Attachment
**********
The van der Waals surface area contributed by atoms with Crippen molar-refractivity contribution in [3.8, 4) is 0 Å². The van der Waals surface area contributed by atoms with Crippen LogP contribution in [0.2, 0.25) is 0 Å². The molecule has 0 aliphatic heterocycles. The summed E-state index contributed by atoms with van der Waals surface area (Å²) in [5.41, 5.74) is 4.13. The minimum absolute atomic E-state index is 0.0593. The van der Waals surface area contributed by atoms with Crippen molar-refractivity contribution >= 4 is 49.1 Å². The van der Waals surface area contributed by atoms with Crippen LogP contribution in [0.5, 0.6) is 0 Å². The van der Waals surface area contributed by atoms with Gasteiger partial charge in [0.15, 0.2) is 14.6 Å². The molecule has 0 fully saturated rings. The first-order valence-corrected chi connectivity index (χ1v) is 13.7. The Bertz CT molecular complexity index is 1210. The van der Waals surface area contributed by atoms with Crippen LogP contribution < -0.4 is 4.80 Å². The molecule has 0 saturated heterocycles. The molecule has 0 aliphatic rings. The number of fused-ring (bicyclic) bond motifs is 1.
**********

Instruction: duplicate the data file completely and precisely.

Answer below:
The van der Waals surface area contributed by atoms with Crippen molar-refractivity contribution in [3.8, 4) is 0 Å². The van der Waals surface area contributed by atoms with Crippen LogP contribution in [0.2, 0.25) is 0 Å². The molecule has 0 aliphatic heterocycles. The summed E-state index contributed by atoms with van der Waals surface area (Å²) in [5.41, 5.74) is 4.13. The minimum absolute atomic E-state index is 0.0593. The van der Waals surface area contributed by atoms with Crippen molar-refractivity contribution >= 4 is 49.1 Å². The van der Waals surface area contributed by atoms with Crippen LogP contribution in [0.5, 0.6) is 0 Å². The van der Waals surface area contributed by atoms with Gasteiger partial charge in [0.15, 0.2) is 14.6 Å². The molecule has 0 fully saturated rings. The first-order valence-corrected chi connectivity index (χ1v) is 13.7. The Bertz CT molecular complexity index is 1210. The van der Waals surface area contributed by atoms with Crippen LogP contribution < -0.4 is 4.80 Å². The molecule has 0 saturated heterocycles. The molecule has 0 aliphatic rings. The number of fused-ring (bicyclic) bond motifs is 1.